It will be interesting to throw the interview question of what keeps me up at night to next week’s “Who Runs the World?” panel. MC for the evening and running candidate for the bio-tech region’s City Council position, Barbara Bry, will have the opportunity to ask local power women such as Silvia Mah, CEO of Hera-LABS (whose photo I saw sprawled across the bus next to me on the way to the café), Kim Kamdar, Partner at Domain Associates, Sabrina Johnson, CFO/COO of Calibr, and Navrina Singh, Head of Innovation at Qualcomm, that very question.
Upcoming Events (I’ll be at the fun table…)
Alliance4Empowerment & UC San Diego Inaugural Global Empowerment Summit
New kids on the block Alliance4Empwerment (A4E) are teaming up with UC San Diego to bring us their Inaugural Global Empowerment Summit. This event is the brainchild of A4E co-founder, Naila Chowdhury. Naila worked seventeen years alongside Nobel Peace Prize winner Professor Mohammed Yunus in microfinance. She now brings her expertise and global connections to San Diego. This event will bring together though-leaders from around the globe and from our own community to share stories, roll up their sleeves and get to work empowering the lives of others.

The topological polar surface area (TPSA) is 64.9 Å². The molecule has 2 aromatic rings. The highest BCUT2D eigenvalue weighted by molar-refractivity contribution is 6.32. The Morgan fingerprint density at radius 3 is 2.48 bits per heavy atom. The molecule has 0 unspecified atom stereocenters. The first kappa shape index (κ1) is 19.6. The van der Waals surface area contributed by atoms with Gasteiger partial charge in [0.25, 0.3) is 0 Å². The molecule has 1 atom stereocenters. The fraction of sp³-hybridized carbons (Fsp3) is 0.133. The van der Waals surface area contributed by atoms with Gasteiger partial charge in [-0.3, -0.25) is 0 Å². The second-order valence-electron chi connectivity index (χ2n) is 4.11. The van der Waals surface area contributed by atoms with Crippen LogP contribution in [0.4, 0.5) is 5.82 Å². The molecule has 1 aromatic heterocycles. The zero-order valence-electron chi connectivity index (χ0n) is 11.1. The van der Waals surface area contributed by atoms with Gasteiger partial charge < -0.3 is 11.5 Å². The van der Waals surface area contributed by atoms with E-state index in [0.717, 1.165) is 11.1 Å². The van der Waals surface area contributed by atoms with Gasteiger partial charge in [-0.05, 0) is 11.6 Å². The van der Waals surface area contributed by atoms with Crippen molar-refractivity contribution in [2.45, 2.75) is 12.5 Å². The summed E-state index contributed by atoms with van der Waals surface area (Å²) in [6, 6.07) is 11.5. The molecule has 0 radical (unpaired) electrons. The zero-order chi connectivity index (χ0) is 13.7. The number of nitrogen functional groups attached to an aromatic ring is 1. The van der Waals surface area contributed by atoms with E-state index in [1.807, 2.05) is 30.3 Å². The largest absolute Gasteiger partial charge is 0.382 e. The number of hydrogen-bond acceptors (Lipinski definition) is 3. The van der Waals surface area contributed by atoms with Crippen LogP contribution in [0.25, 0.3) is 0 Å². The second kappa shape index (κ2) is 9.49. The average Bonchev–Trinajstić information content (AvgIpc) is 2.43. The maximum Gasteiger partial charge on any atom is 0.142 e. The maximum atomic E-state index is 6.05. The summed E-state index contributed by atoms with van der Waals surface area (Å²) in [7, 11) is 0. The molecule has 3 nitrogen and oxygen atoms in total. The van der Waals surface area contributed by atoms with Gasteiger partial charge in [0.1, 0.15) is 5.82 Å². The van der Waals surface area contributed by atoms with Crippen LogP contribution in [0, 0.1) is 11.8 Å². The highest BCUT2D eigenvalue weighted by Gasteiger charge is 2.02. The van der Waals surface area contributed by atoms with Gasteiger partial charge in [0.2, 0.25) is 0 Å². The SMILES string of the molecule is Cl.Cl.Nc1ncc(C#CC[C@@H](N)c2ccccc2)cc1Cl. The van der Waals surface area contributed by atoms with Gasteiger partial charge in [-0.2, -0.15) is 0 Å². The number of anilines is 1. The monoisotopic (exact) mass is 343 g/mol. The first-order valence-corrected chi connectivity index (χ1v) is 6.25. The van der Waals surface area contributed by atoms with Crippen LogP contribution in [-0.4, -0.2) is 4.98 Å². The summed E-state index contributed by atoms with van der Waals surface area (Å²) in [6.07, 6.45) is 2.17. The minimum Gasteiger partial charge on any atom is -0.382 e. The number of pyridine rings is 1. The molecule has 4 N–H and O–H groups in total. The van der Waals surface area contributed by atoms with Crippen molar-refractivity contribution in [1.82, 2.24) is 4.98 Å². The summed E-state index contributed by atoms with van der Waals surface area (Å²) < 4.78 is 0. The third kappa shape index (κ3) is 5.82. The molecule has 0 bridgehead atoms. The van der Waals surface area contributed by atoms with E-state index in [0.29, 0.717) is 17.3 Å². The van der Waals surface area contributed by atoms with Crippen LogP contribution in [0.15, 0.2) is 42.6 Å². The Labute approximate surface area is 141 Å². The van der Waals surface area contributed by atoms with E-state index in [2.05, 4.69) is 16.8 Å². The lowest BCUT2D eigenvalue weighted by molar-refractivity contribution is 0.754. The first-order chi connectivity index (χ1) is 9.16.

Oct 17, 8 a.m.-5 p.m.
Athenaeum Jazz Concert Series
The Charles Lloyd Quartet will be jammin’ this Tuesday at TSRI for their Athenaeum Jazz Concert Series. Lloyd just snatched up the highly coveted title and award National Endowment for the Arts Jazz Master. He is hands-down one of the leading jazz artists of our times. Lloyd will be on tenor sax and flute, Gerald Clayton on piano, Reuben Rogers on bass and Kendrick Scott coming through on drums. Back to the sax and flute. Anyone else having visions of that YouTube video, "Sexy Sax Man," or Ron Burgundy on the jazz flute? Fear not, the Charles Lloyd Quartet is one classy act, San Diego.
Oct 20, 7:30 p.m., TSRI
ResearchHERS: Women Scientists of TSRI
And yet another awesome manifestation of empowered women this week on the Mesa as our friends bring us “ResearchHERS: Women Scientists of TSRI." Two snaps for the name, and is it me or does TSRI seem to be on fire these days? Anyone who heard their new presidente speak at Tuesday’s EDC meeting at Salk on the Economic Impact of SD’s Research Institutes would agree. Talks of new buildings and now a new business model aligning the institute with local non-prof drug companies like Calibr to serve as a “beacon to attract talent to the region” is making waves along the Mesa.